(Philadelphia, PA) - According to the National
Institute of Mental Health, at least one in ten children in the
U.S. suffer from a mental disorder severe enough to cause some level
of impairment. To address this major public health issue, Dwight
L. Evans, MD, Professor and Chair of the Department of
Psychiatry at the University of Pennsylvania School of Medicine,
and colleagues from across the country assessed the state of scientific
research on the prevalent mental disorders with onset between the
ages of 10 and 22. Their collective findings were published in the
award-winning book, Treating and Preventing Adolescent Mental
Health Disorders, a project of the Adolescent Mental Health
Initiative of the Annenberg Foundation Trust at Sunnylands and the
Annenberg Public Policy Center of the University of Pennsylvania.
The book received the 2005 Best Book in Clinical Medicine Award
from the American Association of Publishers.
“We know that the majority of mental disorders begin during
adolescence and continue into adulthood,” said Evans. “With
the significant long-term impairment that can result from these
mental disorders, early diagnosis, treatment, and prevention is
critical to help adolescents achieve their full potential through
adolescence and adulthood.”
The Adolescent Mental Health Initiative was the brainstorm of Kathleen
Jamieson, PhD, Program and Center Director of the Annenberg Foundation
Trust at Sunnylands and Walter and Leonore Annenberg Director of
the Annenberg Public Policy Center. This national initiative represents
a major collaboration among Penn's Department of Psychiatry and
Department of Psychology. The resulting book, aimed at health professionals,
researchers, and policy makers, is a result of the work of seven
- Depression and Bipolar Disorder -- Commission Chair, Dwight
L. Evans, MD, Penn
- Anxiety Disorders -- Commission Chair, Edna B. Foa, PhD, Penn
- Schizophrenia -- Commission Chair, Raquel E. Gur, MD, PhD, Penn
Substance and Alcohol Abuse -- Commission Chair, Charles P. O'Brien,
MD, PhD, Penn
- Positive Youth Development -- Commission Chair, Martin E.P.
Seligman, PhD, Penn
- Eating Disorders -- Commission Chair, B. Timothy Walsh, MD,
- Suicide Prevention -- Commission Chair, Herbert Hendin, MD,
American Foundation for Suicide Prevention
Each section thoroughly defines each disorder, assesses available
treatments, discusses prevention strategies, and suggests a research
agenda based on current knowledge of the conditions.
Details of studies of mental health disorders in adolescents are
presented in each chapter. Findings include:
- The lifetime prevalence rate of major depressive disorder in
adolescence is estimated to be about 15%, and another 10% of adolescents
report clinically significant levels of depressive symptoms.
- Death by suicide is the second leading cause of death for college
students and the third leading cause of death for ages 15 to 24.
- Over half of young people have used an illicit drug by the time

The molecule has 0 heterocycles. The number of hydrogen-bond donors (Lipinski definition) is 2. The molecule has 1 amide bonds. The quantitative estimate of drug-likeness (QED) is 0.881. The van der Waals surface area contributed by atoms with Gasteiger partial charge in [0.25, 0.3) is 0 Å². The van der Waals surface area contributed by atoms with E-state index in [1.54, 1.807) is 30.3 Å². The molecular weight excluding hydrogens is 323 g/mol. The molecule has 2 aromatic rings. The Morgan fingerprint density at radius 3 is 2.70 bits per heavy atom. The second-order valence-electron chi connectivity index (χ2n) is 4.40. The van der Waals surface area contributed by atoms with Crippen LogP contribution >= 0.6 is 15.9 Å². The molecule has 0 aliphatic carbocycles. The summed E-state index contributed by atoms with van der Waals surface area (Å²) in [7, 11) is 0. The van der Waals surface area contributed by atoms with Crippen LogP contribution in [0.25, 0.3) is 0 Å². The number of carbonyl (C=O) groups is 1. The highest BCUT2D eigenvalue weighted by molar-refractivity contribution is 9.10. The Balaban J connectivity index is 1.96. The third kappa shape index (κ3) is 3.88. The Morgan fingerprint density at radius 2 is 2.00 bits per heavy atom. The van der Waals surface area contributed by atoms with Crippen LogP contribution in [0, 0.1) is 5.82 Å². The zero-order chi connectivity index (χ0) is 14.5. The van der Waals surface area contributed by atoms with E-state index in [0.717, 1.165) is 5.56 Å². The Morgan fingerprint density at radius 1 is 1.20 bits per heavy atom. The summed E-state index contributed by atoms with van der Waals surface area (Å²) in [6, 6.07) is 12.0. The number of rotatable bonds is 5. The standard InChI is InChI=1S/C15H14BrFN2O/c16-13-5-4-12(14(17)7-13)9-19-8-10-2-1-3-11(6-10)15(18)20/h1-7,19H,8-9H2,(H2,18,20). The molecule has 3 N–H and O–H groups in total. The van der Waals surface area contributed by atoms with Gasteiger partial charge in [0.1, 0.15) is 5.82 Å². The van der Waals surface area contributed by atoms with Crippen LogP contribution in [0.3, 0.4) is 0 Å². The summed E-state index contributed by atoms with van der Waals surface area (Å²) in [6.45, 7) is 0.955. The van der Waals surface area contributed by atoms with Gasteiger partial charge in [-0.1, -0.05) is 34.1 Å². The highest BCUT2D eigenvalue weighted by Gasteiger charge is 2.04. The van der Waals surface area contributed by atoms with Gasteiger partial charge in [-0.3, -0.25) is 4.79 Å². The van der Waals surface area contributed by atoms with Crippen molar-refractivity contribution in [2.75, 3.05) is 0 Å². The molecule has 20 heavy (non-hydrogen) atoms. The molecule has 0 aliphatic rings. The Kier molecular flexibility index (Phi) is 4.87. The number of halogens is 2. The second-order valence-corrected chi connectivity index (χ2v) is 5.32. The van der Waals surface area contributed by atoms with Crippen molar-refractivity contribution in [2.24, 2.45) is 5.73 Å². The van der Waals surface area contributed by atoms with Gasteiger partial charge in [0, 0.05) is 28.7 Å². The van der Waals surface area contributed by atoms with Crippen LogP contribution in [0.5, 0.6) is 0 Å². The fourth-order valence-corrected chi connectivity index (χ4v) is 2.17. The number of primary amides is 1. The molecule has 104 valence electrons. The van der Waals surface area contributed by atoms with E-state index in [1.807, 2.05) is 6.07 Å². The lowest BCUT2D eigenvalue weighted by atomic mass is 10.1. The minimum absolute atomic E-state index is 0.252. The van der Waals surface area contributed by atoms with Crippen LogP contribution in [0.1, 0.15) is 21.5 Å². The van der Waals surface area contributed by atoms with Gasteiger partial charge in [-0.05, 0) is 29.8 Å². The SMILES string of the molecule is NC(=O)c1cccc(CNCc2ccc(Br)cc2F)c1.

they graduate from high school.
The second phase of the Initiative’s effort consists of
a series of books developed for parents of adolescents with mental
health disorders. These four books focus on depression and bipolar
disorder, anxiety disorders, schizophrenia, and eating disorders.
The books include information on warning signs, getting a diagnosis,
treatments, coping mechanisms for home and school, prevention strategies,
and advice from parents. The third phase consists of a series of
books written for adolescent readers by individuals who have suffered
from mental health disorders during adolescence.
“The prevention and treatment of adolescent mental health
disorders is one of the major public health problems facing the
United States,” said Evans. “Our goal with this book
is to provide a comprehensive evaluation of what we know, and what
we don’t know about adolescent mental health to create a road
map for further scientific study and point the way toward needed
changes in health and social policy.”
PENN Medicine is a $2.7 billion enterprise
dedicated to the related missions of medical education, biomedical
research, and high-quality patient care. PENN Medicine consists
of the University of Pennsylvania School of Medicine (founded in
1765 as the nation's first medical school) and the University of
Pennsylvania Health System.
Penn’s School of Medicine is ranked #2 in the nation
for receipt of NIH research funds; and ranked #4 in the nation in
U.S. News & World Report’s most recent ranking of top
research-oriented medical schools. Supporting 1,400 fulltime faculty
and 700 students, the School of Medicine is recognized worldwide
for its superior education and training of the next generation of
physician-scientists and leaders of academic medicine.
The University of Pennsylvania Health System comprises: its
flagship hospital, the Hospital of the University of Pennsylvania,
consistently rated one of the nation’s “Honor Roll”
hospitals by U.S. News & World Report; Pennsylvania Hospital,
the nation's first hospital; Penn Presbyterian Medical Center; a
faculty practice plan; a primary-care provider network; two multispecialty
satellite facilities; and home health care and hospice.